This year I have had the honour of speaking in the Holocaust Memorial Day 2021 debate in the House of Commons on the 28th of January. The text of my speech is below. See this link for a video recording.
Thank you, Mr Speaker. It is an honour to have the opportunity to address the House today, as we commemorate Holocaust Memorial Day 2021. The theme this year is ‘Be the light in the darkness’. In the world of today, where injustice and persecution is par for the course in so many lands, this is a powerful, pertinent message. The animus of hatred that drove the Nazi persecution of the Jews and many other marginalised groups such as the Roma, LGBTQ+, and disabled people remains manifest in the world today – and all of us must be a light in the darkness that will confront that hatred and stop it in its tracks.
Even today, 76 years after the liberation of the inmates of Auschwitz-Birkenau, there are vulnerable minorities around the world that suffer identity-based persecution, discrimination and violence. From the Rohingya in Myanmar, to the Uyghurs in Xinjiang, millions of people across our planet are subjected to deliberate, ongoing oppression and attempts at extermination of their culture, way of life and personhood. How we respond to these horrors is a living, everyday test of whether we are the light in the darkness that the memory of the estimated 6 million Jewish people and 11 million others murdered by the Nazis calls on us to be.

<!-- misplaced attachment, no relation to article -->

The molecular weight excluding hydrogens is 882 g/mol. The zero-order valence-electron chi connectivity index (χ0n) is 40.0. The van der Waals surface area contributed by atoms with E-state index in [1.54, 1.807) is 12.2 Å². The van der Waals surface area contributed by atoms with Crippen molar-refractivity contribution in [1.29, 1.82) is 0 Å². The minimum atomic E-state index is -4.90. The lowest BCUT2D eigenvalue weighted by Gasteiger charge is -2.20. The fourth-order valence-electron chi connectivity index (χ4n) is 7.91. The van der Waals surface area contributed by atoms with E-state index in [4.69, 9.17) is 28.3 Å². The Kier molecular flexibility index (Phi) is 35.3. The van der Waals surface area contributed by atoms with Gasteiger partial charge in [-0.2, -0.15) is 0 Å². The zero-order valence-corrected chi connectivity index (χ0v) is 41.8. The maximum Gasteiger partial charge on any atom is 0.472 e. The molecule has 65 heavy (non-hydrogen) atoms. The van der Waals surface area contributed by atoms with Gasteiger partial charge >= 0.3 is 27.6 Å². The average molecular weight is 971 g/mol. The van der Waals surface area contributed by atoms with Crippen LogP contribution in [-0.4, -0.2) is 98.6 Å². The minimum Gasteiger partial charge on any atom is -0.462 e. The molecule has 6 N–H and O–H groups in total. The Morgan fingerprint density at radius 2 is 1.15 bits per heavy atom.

Across Europe, too, discrimination against and persecution of many marginalised groups continues today. We cannot be complacent about the anti-Semitic, anti-Muslim, anti-traveller, homophobic and transphobic attitudes that prevail in our societies. I would like to pay tribute to organisations such as Human Rights Watch, Hope not Hate and Tell MAMA which continue to document rising hatred and persecution domestically in the UK and around the world.
I wish to pay tribute to the Holocaust Educational Trust, which does excellent work in schools across the UK, including in my constituency, educating our young people about the horrors of the Holocaust and other genocides. I have had the privilege in listening to the deeply moving testimony of Mala Tribich, a survivor of the Holocaust who, alone with her brother ben, was the last member of her family to have survived Nazi persecution.
It is impossible to overstate the importance of these personal accounts. It is paramount that we remember those dark times where the darkness was everywhere, and lights were few. It is vital that they are passed on to the next generation, so that the light of memory inspires other lights, other acts of resistance to even the darkest evil. Let us all be such lights.”